Alan Greenspan, the chairman of the Federal Reserve Board, wants to squeeze your budget until it hurts.
To keep inflation from soaring, Greenspan has cranked lending rates up to their highest levels since 1984. And he doesn't plan to lighten up anytime soon in his avowed quest to reduce inflation to "approximately zero" within "several years."
Unless you are blessed only with debts carrying low, unalterable rates, your overriding concern for now should be to pay off as much principal as possible.
Credit-card loans should be your first priority. Then focus on paying back home-equity lines of credit.
Homeowners stuck with a mortgage carrying a rate higher than 11.5 percent may benefit from refinancing with an adjustable-rate mortgage at 9 percent.
Other steps you take to bolster your balance sheet will depend on the types of loans you have now or would like to take out. Here are strategies to consider:
Credit Cards -- Pay off credit card balances. When interest rates fell a few years ago, most credit-card issuers kept their charges high. That makes it all the more galling that these rates, already averaging an astronomical 18.1 percent, are becoming even steeper.
Up to a quarter of all cards adjust their rates at least four times a year, usually adding 6 to 9 percentage points to the current prime. So by summer, you may be paying 3 percentage points more on your balance than you did a year ago, even if you haven't charged anything more since then.
And at a rate of 21 percent, it will take you four months longer to pay off a $3,000 outstanding balance by paying only the minimum each month.
Home-Equity Loans -- Anyone who tapped a home-equity line of credit in the past 12 months felt the most immediate jolt from the surge in interest rates. Almost all of the $110 billion in outstanding home-equity loans is indexed to the prime lending rate, with an addition of 2 percentage points. So every time banks raised the prime half a point, home-equity borrowers owed more, usually within a pay off credit card, equity loans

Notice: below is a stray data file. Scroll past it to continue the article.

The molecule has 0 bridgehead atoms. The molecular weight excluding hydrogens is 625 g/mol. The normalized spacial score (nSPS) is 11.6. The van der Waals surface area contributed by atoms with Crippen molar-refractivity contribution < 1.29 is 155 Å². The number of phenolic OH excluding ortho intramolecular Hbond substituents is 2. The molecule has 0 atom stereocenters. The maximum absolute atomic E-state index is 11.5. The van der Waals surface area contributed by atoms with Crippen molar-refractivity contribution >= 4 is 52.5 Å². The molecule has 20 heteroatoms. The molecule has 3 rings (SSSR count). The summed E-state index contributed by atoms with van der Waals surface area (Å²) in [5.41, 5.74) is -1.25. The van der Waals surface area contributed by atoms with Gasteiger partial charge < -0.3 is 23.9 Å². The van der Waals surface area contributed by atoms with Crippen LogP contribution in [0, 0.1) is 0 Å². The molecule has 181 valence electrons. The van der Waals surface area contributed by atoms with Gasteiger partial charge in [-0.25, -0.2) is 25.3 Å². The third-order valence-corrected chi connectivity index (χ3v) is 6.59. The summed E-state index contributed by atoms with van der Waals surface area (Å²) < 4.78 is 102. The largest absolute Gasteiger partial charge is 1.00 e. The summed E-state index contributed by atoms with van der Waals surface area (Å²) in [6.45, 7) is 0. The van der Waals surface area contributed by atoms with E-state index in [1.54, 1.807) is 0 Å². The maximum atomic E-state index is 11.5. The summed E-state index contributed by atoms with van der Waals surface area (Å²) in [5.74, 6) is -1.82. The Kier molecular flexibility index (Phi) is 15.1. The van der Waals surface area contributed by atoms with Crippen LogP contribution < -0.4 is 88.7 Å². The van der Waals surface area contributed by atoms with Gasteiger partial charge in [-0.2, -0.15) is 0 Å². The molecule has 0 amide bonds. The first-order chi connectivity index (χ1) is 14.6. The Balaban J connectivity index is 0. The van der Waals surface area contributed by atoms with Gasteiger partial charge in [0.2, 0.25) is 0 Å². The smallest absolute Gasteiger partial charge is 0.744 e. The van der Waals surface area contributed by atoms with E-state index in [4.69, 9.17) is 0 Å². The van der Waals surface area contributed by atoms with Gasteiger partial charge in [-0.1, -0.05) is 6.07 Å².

month or two.
On a $50,000 home-equity loan, the 3 percentage point increase to 13.5 percent would increase your monthly payments from $457 to $573, or an extra $1,392 for the year. That's a 25 percent hike.
As a result, says William Schumann, president of Insured Credit Services in Chicago: "We are expecting rising delinquencies and defaults on home-equity loans by summer, with the potential for severe problems if rates go up another two points."
If higher home-equity outlays are busting your budget, ask your lender to switch you temporarily to an interest-only payment plan. That will reduce your monthly payments and make them fully tax deductible (on loans of up to $100,000). Of course, it will also take you longer, and cost you more, to repay your loan.
All home-equity deals have interest-rate ceilings of around 18 percent or so for the life of the loan but no annual caps. That's beginning to change, however. You may have to pay another half-point or so for such a cap, but the benefit justifies the cost during a period such as now.
Also be sure to shop for the lowest closing costs: They can range from $100 to $1,000.
Mortgages -- If you have an adjustable-rate mortgage (ARM), your interest rate will probably increase 2 percentage points in 1989. That boost should not badly sting anyone who took out a mortgage last year, when first-year rates were as low as 7.5 percent, since a 9.5 percent rate is dirt cheap these days.
On the other hand, if your ARM began two years ago at 7.5 percent, two consecutive years of 2 percentage point increases would leave you at 11.5 percent -- a jarring boost.
If you are among the unfortunate homeowners stuck with an old ARM at 11.5 percent or more, it may be worthwhile to refinance with a new ARM at a low teaser rate.
Suppose the rate on your current $100,000 ARM hits 12 percent. If you refinance now to a 9 percent teaser rate, you will save $2,688 in mortgage payments the first year. And even if your new ARM hops to 11 percent next year, you'll save another $924 in '91 -- a $3,612 savings that in most cases should more than cover your refinancing costs.
Regardless of whether you want to refinance or buy a new house, it's especially critical now to shop for a mortgage that will shield you from future interest-rate shock. Conventional fixed-rate mortgages at a steep 11.2 percent are unappealing, particularly if you believe the consensus forecast that rates will fall again by year-end.
As interest rates ratchet up, the best deals of all may be available from home sellers rather than banks, savings and loan associations or mortgage companies.
Bob Hutchinson of Century 21 of New England says that fully 25 percent of the 2,200 people who bought homes through his company the first two months of this year did so without a professional lender. That is up from 13 percent a year ago.
"When rates go up," says Hutchinson, "sellers get so anxious about finding a buyer that they'll offer very appealing mortgages of their own." You can find sellers willing to offer financing by checking with a real estate broker.
Copyright 1989 Money Magazine